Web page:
Discomfort at being labeled by others

Transcripts available in the following languages:

I don’t really like other labels put on me. When you self-identify, that’s your choice, and that’s the great thing, if you want to identify as whatever it is you do…I mean.

I remember I got a ticket the other day for having my dog on the beach and I got the “you people”. And I was like—‘cause whenever you get “you people” you’re now the minority, and “you people” can mean anything. When you’re, like, “You people,” you’re like—“Okay, I know where this conversation is.” So the guy’s like “I’ve been telling you people about this for a long time,” and I thought, “Okay, is ‘you people’ dog guys on the beach? Or is ‘you people’ surfers or brown guys or tattoo people or long-hair people?” or whatever it is, and I’m like—I asked, “What do you mean, ‘you people’?” And he just kept writing the ticket, he wouldn’t tell me.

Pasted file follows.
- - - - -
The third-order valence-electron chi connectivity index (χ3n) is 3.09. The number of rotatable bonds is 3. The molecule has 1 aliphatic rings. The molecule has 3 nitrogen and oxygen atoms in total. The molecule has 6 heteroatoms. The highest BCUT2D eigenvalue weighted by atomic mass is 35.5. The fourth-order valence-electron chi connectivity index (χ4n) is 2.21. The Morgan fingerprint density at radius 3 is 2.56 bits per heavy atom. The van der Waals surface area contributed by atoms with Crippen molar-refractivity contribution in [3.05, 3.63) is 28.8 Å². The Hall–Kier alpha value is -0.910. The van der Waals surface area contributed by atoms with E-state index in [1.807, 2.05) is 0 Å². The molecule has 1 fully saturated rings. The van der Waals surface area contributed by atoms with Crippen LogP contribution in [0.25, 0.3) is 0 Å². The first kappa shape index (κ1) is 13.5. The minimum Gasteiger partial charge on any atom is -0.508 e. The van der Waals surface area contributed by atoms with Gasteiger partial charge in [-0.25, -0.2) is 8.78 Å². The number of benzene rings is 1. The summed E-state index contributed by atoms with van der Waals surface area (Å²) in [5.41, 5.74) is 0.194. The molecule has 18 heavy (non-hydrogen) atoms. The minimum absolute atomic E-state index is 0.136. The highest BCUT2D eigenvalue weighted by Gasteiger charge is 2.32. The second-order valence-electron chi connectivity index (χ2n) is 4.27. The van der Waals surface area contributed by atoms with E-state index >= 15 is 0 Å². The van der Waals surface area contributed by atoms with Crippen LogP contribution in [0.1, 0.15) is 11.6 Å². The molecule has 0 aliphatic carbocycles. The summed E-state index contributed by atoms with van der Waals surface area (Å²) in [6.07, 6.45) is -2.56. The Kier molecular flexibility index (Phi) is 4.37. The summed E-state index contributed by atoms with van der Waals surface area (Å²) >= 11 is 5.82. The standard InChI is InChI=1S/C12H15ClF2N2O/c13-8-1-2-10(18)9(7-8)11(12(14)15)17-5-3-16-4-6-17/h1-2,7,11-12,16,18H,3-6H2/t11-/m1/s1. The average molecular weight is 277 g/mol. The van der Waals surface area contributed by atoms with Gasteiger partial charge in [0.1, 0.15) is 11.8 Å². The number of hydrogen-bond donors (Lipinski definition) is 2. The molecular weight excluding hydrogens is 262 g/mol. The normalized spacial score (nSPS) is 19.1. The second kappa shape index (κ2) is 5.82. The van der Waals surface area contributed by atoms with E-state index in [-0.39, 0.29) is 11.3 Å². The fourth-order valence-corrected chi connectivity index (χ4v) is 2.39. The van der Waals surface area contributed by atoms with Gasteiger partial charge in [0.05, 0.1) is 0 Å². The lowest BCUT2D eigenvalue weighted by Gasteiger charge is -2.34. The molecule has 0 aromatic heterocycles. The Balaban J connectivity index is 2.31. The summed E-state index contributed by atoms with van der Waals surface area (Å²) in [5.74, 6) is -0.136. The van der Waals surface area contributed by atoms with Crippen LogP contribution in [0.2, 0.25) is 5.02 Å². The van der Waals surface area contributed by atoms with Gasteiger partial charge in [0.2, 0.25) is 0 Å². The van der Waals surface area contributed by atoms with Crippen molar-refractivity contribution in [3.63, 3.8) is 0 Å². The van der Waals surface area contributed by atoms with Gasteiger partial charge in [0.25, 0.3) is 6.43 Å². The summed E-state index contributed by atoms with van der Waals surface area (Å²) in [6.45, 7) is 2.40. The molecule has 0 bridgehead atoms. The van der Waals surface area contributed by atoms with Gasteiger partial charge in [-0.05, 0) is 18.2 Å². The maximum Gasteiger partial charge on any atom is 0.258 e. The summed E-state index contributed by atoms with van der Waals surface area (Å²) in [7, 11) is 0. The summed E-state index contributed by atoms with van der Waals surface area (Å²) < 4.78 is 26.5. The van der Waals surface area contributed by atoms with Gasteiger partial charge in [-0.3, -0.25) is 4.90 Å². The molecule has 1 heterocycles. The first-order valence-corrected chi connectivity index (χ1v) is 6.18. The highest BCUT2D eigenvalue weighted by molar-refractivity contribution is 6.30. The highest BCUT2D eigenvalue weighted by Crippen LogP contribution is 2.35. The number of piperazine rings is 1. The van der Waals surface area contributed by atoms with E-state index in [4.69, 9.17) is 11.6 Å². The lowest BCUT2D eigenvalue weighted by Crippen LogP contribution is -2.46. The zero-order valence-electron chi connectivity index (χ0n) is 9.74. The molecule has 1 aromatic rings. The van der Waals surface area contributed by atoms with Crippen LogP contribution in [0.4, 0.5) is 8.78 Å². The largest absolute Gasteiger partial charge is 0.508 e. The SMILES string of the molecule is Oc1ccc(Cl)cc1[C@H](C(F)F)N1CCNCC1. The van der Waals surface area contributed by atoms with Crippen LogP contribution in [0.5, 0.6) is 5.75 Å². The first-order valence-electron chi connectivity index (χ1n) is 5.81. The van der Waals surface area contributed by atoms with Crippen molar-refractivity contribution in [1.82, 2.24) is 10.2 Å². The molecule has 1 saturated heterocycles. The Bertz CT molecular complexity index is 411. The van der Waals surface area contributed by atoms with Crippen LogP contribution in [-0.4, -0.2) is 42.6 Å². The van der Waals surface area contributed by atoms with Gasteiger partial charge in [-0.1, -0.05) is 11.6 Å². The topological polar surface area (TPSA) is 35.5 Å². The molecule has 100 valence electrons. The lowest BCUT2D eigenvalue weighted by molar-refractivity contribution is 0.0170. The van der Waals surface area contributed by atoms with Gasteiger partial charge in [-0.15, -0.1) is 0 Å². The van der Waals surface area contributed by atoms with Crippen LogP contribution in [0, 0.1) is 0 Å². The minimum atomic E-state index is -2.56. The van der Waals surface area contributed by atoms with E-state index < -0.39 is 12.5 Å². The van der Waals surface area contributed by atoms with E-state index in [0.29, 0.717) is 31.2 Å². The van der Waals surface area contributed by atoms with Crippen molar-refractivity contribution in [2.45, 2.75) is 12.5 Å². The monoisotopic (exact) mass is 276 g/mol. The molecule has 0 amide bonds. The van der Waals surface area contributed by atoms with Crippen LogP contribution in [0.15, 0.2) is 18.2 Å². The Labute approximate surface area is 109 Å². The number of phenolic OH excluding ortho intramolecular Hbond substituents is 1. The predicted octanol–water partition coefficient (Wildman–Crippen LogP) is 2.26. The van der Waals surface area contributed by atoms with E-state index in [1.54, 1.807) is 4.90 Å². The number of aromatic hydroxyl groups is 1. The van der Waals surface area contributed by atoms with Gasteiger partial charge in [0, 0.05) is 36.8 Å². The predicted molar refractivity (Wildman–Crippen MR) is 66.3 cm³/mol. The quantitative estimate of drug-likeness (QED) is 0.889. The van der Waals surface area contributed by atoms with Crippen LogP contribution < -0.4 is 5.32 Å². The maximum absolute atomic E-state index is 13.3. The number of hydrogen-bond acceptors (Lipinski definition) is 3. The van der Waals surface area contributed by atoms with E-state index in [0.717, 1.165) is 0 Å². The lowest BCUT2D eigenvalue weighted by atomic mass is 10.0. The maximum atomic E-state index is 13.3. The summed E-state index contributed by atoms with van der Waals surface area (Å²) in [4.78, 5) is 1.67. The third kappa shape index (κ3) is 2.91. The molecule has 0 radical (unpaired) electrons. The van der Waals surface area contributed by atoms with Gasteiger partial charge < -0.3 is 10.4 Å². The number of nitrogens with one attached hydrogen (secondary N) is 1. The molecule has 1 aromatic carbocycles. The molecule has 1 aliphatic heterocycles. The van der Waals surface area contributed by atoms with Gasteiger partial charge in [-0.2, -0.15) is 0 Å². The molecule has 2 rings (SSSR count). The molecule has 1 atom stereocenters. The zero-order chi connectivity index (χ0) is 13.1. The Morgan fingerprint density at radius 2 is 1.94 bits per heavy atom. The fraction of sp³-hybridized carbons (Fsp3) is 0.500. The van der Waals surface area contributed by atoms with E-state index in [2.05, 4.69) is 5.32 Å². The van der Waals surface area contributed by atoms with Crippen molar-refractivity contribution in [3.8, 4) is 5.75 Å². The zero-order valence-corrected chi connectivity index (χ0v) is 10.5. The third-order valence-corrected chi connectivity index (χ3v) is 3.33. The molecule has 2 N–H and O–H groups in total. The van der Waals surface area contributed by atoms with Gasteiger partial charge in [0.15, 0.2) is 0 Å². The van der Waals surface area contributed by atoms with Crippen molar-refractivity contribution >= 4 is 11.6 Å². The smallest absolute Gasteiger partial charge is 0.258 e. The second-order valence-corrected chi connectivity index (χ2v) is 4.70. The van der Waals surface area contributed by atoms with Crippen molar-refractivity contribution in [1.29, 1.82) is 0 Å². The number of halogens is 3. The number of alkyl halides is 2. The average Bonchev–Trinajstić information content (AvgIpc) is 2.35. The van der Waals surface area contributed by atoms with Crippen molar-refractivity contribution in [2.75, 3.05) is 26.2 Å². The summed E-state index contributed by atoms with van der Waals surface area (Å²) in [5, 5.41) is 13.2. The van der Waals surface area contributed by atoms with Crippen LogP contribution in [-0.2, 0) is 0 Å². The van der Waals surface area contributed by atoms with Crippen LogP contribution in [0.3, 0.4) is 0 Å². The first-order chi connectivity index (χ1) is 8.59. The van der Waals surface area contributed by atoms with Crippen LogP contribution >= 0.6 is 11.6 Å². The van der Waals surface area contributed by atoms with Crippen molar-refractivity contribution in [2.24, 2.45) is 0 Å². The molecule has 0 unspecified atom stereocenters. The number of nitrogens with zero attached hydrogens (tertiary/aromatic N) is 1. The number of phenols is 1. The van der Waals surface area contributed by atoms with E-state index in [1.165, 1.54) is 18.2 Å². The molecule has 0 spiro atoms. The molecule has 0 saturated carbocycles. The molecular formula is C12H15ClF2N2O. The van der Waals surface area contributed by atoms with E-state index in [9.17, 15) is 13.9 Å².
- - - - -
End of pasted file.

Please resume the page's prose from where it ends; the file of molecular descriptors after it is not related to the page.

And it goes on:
And that’s when I realized there’s some label in his head he’s got going on. Maybe his “you people” is “you scofflaws who ignore the laws of our great country or city or whatever,” and maybe it’s something else going on. And so I choose to try to identify myself my way as much as I can.

Date: May 3, 2006
Location: California, US
Interviewer: Jim Bower
Contributed by: Watase Media Arts Center, Japanese American National Museum.

identity prejudice

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